Proposed approach enables more accurate and efficient inference of Black turnout using ecological inference: Actual Black turnout (black dots) for each of North Carolina’s 100 counties displayed with 95% credible intervals for Black turnout estimated using data on racial composition from the improved approach (black lines) and the classify-and-aggregate approach (gray bars). Counties are ordered from top-left to bottom-right, decreasing in numbers of Black voters in each county. Error bars for both methods widen moving toward the bottom right, as those counties have both fewer Black voters (increasing measurement error in the group proportions for both approaches) and fewer precincts (leading to higher variance estimates of Black turnout). Both approaches—not to mention EI—perform poorly in counties like Graham (bottom right), where very few Blacks are registered to vote and Black turnout is low. In counties with more Blacks, the proposed method generates tighter credible intervals centered closer to the true value of Black turnout.

Fig. 2

Proposed approach enables more accurate and efficient inference of Black turnout using ecological inference: Actual Black turnout (black dots) for each of North Carolina’s 100 counties displayed with 95% credible intervals for Black turnout estimated using data on racial composition from the improved approach (black lines) and the classify-and-aggregate approach (gray bars). Counties are ordered from top-left to bottom-right, decreasing in numbers of Black voters in each county. Error bars for both methods widen moving toward the bottom right, as those counties have both fewer Black voters (increasing measurement error in the group proportions for both approaches) and fewer precincts (leading to higher variance estimates of Black turnout). Both approaches—not to mention EI—perform poorly in counties like Graham (bottom right), where very few Blacks are registered to vote and Black turnout is low. In counties with more Blacks, the proposed method generates tighter credible intervals centered closer to the true value of Black turnout.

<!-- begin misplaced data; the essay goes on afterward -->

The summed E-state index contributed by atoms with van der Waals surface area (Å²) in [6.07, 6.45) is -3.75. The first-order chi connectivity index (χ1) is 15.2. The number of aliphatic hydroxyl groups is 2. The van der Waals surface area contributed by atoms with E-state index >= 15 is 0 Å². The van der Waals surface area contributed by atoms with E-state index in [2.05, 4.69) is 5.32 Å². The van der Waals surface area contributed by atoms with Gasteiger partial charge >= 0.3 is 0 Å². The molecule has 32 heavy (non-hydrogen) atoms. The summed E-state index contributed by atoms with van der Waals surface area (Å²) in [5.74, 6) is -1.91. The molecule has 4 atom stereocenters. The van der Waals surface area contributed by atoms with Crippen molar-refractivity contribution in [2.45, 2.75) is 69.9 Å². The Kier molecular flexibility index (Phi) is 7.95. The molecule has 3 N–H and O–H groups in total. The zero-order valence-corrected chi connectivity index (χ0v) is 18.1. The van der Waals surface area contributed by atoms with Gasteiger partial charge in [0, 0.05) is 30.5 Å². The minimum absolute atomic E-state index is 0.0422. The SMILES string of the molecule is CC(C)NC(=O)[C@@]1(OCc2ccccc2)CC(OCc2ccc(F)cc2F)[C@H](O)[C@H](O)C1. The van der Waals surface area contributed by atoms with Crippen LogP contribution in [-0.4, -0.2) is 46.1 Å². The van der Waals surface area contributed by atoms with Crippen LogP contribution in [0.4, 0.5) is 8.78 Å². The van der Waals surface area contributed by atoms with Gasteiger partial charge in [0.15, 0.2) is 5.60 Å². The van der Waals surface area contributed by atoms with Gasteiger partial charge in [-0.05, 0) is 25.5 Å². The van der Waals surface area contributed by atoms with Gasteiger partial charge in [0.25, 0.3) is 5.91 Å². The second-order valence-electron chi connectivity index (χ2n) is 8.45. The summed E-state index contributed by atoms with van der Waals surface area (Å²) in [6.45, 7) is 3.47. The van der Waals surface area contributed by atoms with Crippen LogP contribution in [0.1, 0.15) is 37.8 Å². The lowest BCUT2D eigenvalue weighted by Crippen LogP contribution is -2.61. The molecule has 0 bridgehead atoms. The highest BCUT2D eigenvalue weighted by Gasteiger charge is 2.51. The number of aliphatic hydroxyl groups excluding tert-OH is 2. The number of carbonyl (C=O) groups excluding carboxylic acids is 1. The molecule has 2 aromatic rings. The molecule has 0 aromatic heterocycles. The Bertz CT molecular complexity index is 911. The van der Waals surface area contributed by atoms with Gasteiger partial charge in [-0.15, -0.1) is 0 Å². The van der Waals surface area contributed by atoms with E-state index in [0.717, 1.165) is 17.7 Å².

Credible intervals from the improved approach tend to be smaller than those from the classify-and-aggregate approach.15 In 70 of 100 counties, credible intervals from both approaches covered actual Black turnout. On average, the intervals using the improved approach were 36% smaller than those using the classify-and-aggregate approach. The intervals from the improved approach were larger than those from the classify-and-aggregate approach in only 11 of those 70 counties.16

6 Application: Ethnic Displacement in Kenya

In this section, the proposed method is used to examine changes in voter registration by ethnic group between 2007 and 2010 in the 138 polling stations of Kuresoi constituency, Kenya. Following the 2007 general elections, Kenya’s Rift Valley exploded in violence, and hundreds of thousands of individuals were displaced from their homes. Consistent with past violence, this outbreak—commonly referred to as the “Post-Election Violence” or PEV—is often construed as political violence designed to “gerrymander by moving people” (Anderson and Lochery 2008; Klopp and Kamungi 2008; Waki 2008). Do the data accord with these descriptions of the violence? Did the ethnic composition of the register actually change? To date, little systematic evidence has been brought to address these questions.

Ideal data to address these questions would enumerate the population prior to and after the violence, collecting information on where people live and their ethnic identity. In this case, census data are not a good temporal fit, since enumeration takes place every ten years. Changes over that ten-year period may be attributable to other factors during the period, such as differential population growth rates or labor migration.

More to the point, our interest lies in the political impact of violence on registered voters, not the whole population. Thus, working directly with voter registration records—and the names therein—makes sense. Even though voter registration records contain no direct information on the ethnic identity of voters, the voters’ names can be used to make inferences about the ethnic composition of the register and how it changes across time.